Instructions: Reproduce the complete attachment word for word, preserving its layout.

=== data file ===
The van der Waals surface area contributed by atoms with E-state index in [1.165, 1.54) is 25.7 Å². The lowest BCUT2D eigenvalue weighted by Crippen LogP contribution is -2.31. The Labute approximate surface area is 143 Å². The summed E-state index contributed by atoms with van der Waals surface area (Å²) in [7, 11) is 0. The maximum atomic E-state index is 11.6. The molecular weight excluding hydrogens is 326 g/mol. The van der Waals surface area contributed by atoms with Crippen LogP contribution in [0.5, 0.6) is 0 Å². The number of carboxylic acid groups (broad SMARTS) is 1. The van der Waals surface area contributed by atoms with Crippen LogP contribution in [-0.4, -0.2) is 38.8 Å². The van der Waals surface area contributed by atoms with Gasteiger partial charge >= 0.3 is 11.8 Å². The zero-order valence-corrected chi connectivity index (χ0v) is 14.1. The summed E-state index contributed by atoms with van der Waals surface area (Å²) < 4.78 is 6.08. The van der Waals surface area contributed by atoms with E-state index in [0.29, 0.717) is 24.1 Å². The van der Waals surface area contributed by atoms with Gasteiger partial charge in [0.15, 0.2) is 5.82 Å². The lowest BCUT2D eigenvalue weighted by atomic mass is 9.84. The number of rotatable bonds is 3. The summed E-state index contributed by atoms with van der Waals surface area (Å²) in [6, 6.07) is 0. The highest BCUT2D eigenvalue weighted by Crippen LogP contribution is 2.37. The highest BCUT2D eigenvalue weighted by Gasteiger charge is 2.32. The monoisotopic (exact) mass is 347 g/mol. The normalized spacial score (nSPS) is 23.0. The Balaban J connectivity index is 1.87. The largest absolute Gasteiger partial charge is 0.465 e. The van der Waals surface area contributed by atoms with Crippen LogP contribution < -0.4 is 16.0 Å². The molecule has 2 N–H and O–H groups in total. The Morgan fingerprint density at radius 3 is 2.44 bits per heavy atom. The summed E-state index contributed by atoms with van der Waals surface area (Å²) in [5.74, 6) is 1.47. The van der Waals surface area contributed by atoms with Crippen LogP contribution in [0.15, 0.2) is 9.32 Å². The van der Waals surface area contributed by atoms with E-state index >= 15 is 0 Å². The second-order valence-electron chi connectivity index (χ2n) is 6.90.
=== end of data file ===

The van der Waals surface area contributed by atoms with E-state index in [1.165, 1.54) is 25.7 Å². The lowest BCUT2D eigenvalue weighted by Crippen LogP contribution is -2.31. The Labute approximate surface area is 143 Å². The summed E-state index contributed by atoms with van der Waals surface area (Å²) in [7, 11) is 0. The maximum atomic E-state index is 11.6. The molecular weight excluding hydrogens is 326 g/mol. The van der Waals surface area contributed by atoms with Crippen LogP contribution in [0.5, 0.6) is 0 Å². The number of carboxylic acid groups (broad SMARTS) is 1. The van der Waals surface area contributed by atoms with Crippen LogP contribution in [-0.4, -0.2) is 38.8 Å². The van der Waals surface area contributed by atoms with Gasteiger partial charge >= 0.3 is 11.8 Å². The zero-order valence-corrected chi connectivity index (χ0v) is 14.1. The summed E-state index contributed by atoms with van der Waals surface area (Å²) < 4.78 is 6.08. The van der Waals surface area contributed by atoms with E-state index in [0.29, 0.717) is 24.1 Å². The van der Waals surface area contributed by atoms with Gasteiger partial charge in [0.15, 0.2) is 5.82 Å². The lowest BCUT2D eigenvalue weighted by atomic mass is 9.84. The number of rotatable bonds is 3. The summed E-state index contributed by atoms with van der Waals surface area (Å²) in [6, 6.07) is 0. The highest BCUT2D eigenvalue weighted by Crippen LogP contribution is 2.37. The highest BCUT2D eigenvalue weighted by Gasteiger charge is 2.32. The monoisotopic (exact) mass is 347 g/mol. The normalized spacial score (nSPS) is 23.0. The Balaban J connectivity index is 1.87. The largest absolute Gasteiger partial charge is 0.465 e. The van der Waals surface area contributed by atoms with Crippen LogP contribution < -0.4 is 16.0 Å². The molecule has 2 N–H and O–H groups in total. The Morgan fingerprint density at radius 3 is 2.44 bits per heavy atom. The summed E-state index contributed by atoms with van der Waals surface area (Å²) in [5.74, 6) is 1.47. The van der Waals surface area contributed by atoms with Crippen LogP contribution in [0.15, 0.2) is 9.32 Å². The van der Waals surface area contributed by atoms with E-state index >= 15 is 0 Å². The second-order valence-electron chi connectivity index (χ2n) is 6.90.